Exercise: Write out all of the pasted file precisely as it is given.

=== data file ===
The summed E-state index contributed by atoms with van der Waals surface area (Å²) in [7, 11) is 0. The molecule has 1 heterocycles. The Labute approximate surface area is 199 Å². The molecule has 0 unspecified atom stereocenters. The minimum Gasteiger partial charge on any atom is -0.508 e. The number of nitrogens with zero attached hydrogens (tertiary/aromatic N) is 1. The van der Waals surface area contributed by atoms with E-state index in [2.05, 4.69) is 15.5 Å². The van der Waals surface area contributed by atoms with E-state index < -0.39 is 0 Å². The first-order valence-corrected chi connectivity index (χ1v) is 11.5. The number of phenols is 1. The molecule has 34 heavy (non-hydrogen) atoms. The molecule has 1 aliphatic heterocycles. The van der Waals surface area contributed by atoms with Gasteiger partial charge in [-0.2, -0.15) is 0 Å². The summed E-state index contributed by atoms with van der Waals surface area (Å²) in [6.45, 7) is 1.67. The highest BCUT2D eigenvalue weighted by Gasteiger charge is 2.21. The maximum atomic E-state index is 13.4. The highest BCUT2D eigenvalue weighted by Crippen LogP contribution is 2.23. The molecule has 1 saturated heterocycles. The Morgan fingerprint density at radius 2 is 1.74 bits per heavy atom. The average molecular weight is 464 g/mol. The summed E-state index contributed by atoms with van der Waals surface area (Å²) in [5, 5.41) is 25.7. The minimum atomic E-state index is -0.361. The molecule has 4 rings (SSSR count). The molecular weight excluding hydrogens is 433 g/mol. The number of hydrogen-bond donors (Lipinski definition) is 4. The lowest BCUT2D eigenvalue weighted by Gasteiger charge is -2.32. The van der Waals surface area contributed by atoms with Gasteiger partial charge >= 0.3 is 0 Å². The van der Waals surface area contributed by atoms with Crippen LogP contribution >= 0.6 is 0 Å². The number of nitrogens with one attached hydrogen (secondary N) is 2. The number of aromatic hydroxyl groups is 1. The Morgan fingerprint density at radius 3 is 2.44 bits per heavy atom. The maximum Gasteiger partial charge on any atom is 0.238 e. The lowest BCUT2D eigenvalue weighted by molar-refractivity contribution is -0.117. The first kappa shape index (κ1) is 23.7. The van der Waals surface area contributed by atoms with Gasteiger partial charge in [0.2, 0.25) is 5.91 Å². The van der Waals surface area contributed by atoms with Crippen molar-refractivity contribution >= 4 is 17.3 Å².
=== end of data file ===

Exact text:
The summed E-state index contributed by atoms with van der Waals surface area (Å²) in [7, 11) is 0. The molecule has 1 heterocycles. The Labute approximate surface area is 199 Å². The molecule has 0 unspecified atom stereocenters. The minimum Gasteiger partial charge on any atom is -0.508 e. The number of nitrogens with zero attached hydrogens (tertiary/aromatic N) is 1. The van der Waals surface area contributed by atoms with E-state index in [2.05, 4.69) is 15.5 Å². The van der Waals surface area contributed by atoms with E-state index < -0.39 is 0 Å². The first-order valence-corrected chi connectivity index (χ1v) is 11.5. The number of phenols is 1. The molecule has 34 heavy (non-hydrogen) atoms. The molecule has 1 aliphatic heterocycles. The van der Waals surface area contributed by atoms with Gasteiger partial charge in [-0.2, -0.15) is 0 Å². The summed E-state index contributed by atoms with van der Waals surface area (Å²) in [6.45, 7) is 1.67. The highest BCUT2D eigenvalue weighted by Gasteiger charge is 2.21. The maximum atomic E-state index is 13.4. The highest BCUT2D eigenvalue weighted by Crippen LogP contribution is 2.23. The molecule has 1 saturated heterocycles. The Morgan fingerprint density at radius 2 is 1.74 bits per heavy atom. The average molecular weight is 464 g/mol. The summed E-state index contributed by atoms with van der Waals surface area (Å²) in [5, 5.41) is 25.7. The minimum atomic E-state index is -0.361. The molecule has 4 rings (SSSR count). The molecular weight excluding hydrogens is 433 g/mol. The number of hydrogen-bond donors (Lipinski definition) is 4. The lowest BCUT2D eigenvalue weighted by Gasteiger charge is -2.32. The van der Waals surface area contributed by atoms with Gasteiger partial charge >= 0.3 is 0 Å². The van der Waals surface area contributed by atoms with Crippen LogP contribution >= 0.6 is 0 Å². The number of nitrogens with one attached hydrogen (secondary N) is 2. The number of aromatic hydroxyl groups is 1. The Morgan fingerprint density at radius 3 is 2.44 bits per heavy atom. The maximum Gasteiger partial charge on any atom is 0.238 e. The lowest BCUT2D eigenvalue weighted by molar-refractivity contribution is -0.117. The first kappa shape index (κ1) is 23.7. The van der Waals surface area contributed by atoms with Gasteiger partial charge in [0.2, 0.25) is 5.91 Å². The van der Waals surface area contributed by atoms with Crippen molar-refractivity contribution >= 4 is 17.3 Å².